Homework 9 - parsing packet traces

In this homework, we use libpcap to analyze packet traces captured with tcpdump. You can use "man pcap" to learn about the pcap API. libpcap gives us one packet at a time, in the order that they originally arrived. It is up to us to process the packets, and try to learn something from them.

Our interest in this homework is to reconstruct the data flowing between hosts, based on tcpdump traces. We will focus on TCP flows, and a key aspect of the homework is the reassembly of TCP packets into the original data. A correct submission will contain the following

  • A Makefile that, given simply the command "make", produces an executable called 'hw9'.
  • The hw9 binary takes two command line arguments: an input file (produced by tcpdump -w), and a directory for output files.
  • Running hw9 produces a table of flows, per (unidirectional) flow, identified by src ip/port, dst ip/port. For each flow, the number of segments and data payload bytes (not counting duplicate packets) in each direction should be listed.
  • Only count flows for which you see a SYN packet: ignore flows that started before the beginning of the dump.
  • Do count flows for which you do not have a FIN, if there are any.
  • In the directory indicated, a file for each flow named as follows: SRCIP.SRCPORT-DSTIP.DSTPORT.log
  • Each of these files should contain all payload data (no IP/TCP headers) sent over each flow. Take care to handle packet duplicates and reordering!

For example, it may say

~> hw9 thetrace thedirectory
a.b.c.d/8484       e.f.g.h/80       12205          2115
e.f.g.h/80      a.b.c.d/8484       3555           223
a.b.c.d/22       e.f.g.i/19495       1205           211
e.f.g.i/19495       a.b.c.d/22      335            32

and thedirectory would contain the files

~> ls thedirectory


An example tcpdump tracefile is included in the hw9 template directory. However, it would be advisable to record your own traces and try your solution on them as well. When doing the final grading, we will use this file as well as another dump containing some tcp flows.


Read the ip and tcp header structure definitions in /usr/include/netinet/ip.h and tcp.h.

Use tcpdump / wireshark to verify that your code is parsing the packets correctly.

Use lseek to jump to an arbitrary point in a file, even beyond its current size. fopen truncates the file when opening for writing, so open() may be a better idea.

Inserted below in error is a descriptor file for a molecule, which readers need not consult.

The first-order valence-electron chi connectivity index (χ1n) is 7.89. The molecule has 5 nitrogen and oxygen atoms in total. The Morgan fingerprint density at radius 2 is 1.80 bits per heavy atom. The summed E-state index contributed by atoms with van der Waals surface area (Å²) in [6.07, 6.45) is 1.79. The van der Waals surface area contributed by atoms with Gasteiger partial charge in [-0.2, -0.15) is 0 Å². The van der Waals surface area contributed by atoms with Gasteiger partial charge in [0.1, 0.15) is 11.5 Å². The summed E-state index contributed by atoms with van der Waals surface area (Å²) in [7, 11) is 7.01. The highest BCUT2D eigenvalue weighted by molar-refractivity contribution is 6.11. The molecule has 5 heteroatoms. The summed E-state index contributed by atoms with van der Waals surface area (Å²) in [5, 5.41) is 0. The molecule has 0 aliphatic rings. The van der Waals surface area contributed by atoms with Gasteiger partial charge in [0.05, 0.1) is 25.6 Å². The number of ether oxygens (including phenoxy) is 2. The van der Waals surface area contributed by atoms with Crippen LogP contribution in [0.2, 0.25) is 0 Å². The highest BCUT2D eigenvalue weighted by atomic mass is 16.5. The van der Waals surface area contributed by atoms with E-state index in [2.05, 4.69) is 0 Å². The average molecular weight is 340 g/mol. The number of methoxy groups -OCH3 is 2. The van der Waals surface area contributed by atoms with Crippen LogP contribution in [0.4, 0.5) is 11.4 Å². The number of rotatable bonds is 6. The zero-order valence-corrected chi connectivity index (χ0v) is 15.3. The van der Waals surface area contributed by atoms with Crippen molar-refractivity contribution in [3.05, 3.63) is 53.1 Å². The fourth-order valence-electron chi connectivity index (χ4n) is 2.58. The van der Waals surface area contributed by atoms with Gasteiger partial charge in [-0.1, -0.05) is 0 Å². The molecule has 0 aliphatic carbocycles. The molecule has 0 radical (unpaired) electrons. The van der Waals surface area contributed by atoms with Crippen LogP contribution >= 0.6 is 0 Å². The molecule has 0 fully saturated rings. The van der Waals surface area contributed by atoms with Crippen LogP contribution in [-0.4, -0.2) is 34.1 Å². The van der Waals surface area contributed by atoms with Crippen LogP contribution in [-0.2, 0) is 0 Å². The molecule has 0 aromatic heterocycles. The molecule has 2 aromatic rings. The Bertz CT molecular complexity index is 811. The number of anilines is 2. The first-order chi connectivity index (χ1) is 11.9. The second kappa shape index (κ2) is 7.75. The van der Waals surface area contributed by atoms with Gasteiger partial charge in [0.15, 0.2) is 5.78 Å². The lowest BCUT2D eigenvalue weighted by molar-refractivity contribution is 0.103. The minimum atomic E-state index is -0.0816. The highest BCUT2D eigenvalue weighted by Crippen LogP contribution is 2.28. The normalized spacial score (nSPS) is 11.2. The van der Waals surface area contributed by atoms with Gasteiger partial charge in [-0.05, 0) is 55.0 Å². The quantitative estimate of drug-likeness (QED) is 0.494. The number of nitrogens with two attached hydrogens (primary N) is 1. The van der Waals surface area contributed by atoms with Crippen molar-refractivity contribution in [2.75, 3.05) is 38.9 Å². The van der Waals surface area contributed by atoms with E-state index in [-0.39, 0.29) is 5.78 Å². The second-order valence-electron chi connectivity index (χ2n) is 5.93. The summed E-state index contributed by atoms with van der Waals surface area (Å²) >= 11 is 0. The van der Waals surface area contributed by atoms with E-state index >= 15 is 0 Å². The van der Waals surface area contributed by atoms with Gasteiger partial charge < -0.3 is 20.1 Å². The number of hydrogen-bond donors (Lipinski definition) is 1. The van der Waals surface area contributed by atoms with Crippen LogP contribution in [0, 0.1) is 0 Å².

inet_ntoa() is a handy function for printing IP addresses. However, beware: it uses a static char array internally, no memory is allocated for the return value!

Make sure to store the initial sequence number of each flow when it gets established.


The grading script is at /pub/grading-scripts/hw9/. To run the grading script:

./hw9_score username score_file

This script will create a directory with your username, download hw9 from svn and create score_file inside hw3. The trace file will be exported from the svn and you don't need to commit the trace file with your submission. The grading script redirect stdout of your program to a file named output and check for total flow count, size and packets of individual flow from that file. Correctness of a image file content is verified using md5sum of that image file produced by extract_images.sh

Output of the grading script will look like following:

[SUCCESS] flow count correct? [1]: 1
[SUCCESS] size correct? [0.75]: 0.75
[SUCCESS] packet count correct? [0.75]: 0.75
[SUCCESS] md5 correct? [1]: 1
[SUCCESS] size correct? [0.75]: 0.75
[SUCCESS] packet count correct? [0.75]: 0.75
[SUCCESS] md5 correct? [1]: 1
Total score: 6

The grading script doesn't check for everything exhaustively. However, we may look different things manually and point may be reduced if there are inconsistencies such as following:

  • Images that are not checked by grading script are not valid in terms of size, packet count, md5
  • The program doesn't work for other traces
Topic revision: r4 - 2011-11-11 - 15:46:54 - Main.jakob
Copyright 2016 The Board of Trustees
of the University of Illinois.webmaster@cs.uic.edu
Helping Women Faculty Advance
Funded by NSF